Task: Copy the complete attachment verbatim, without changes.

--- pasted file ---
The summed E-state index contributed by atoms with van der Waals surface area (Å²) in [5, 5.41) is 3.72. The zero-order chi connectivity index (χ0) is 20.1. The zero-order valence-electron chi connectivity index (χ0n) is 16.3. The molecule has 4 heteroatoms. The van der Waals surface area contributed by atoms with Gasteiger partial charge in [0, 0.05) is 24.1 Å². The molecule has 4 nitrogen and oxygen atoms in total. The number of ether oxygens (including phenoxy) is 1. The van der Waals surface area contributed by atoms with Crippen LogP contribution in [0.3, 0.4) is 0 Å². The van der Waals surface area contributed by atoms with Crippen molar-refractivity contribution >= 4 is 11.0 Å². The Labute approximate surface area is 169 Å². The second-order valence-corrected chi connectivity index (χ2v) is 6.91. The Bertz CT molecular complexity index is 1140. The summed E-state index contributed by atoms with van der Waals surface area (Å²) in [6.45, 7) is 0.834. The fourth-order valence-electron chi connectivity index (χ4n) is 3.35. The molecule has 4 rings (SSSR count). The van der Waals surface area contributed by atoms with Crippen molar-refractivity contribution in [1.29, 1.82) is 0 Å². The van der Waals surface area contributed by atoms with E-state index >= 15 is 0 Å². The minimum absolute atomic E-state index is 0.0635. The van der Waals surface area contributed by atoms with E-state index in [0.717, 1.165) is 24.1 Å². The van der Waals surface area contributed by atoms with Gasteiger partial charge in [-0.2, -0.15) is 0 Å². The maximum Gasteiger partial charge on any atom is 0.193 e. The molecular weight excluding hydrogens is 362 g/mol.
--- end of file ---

The summed E-state index contributed by atoms with van der Waals surface area (Å²) in [5, 5.41) is 3.72. The zero-order chi connectivity index (χ0) is 20.1. The zero-order valence-electron chi connectivity index (χ0n) is 16.3. The molecule has 4 heteroatoms. The van der Waals surface area contributed by atoms with Gasteiger partial charge in [0, 0.05) is 24.1 Å². The molecule has 4 nitrogen and oxygen atoms in total. The number of ether oxygens (including phenoxy) is 1. The van der Waals surface area contributed by atoms with Crippen LogP contribution in [0.3, 0.4) is 0 Å². The van der Waals surface area contributed by atoms with Crippen molar-refractivity contribution >= 4 is 11.0 Å². The Labute approximate surface area is 169 Å². The second-order valence-corrected chi connectivity index (χ2v) is 6.91. The Bertz CT molecular complexity index is 1140. The summed E-state index contributed by atoms with van der Waals surface area (Å²) in [6.45, 7) is 0.834. The fourth-order valence-electron chi connectivity index (χ4n) is 3.35. The molecule has 4 rings (SSSR count). The van der Waals surface area contributed by atoms with Crippen molar-refractivity contribution in [1.29, 1.82) is 0 Å². The van der Waals surface area contributed by atoms with E-state index >= 15 is 0 Å². The minimum absolute atomic E-state index is 0.0635. The van der Waals surface area contributed by atoms with E-state index in [0.717, 1.165) is 24.1 Å². The van der Waals surface area contributed by atoms with Gasteiger partial charge in [-0.2, -0.15) is 0 Å². The maximum Gasteiger partial charge on any atom is 0.193 e. The molecular weight excluding hydrogens is 362 g/mol.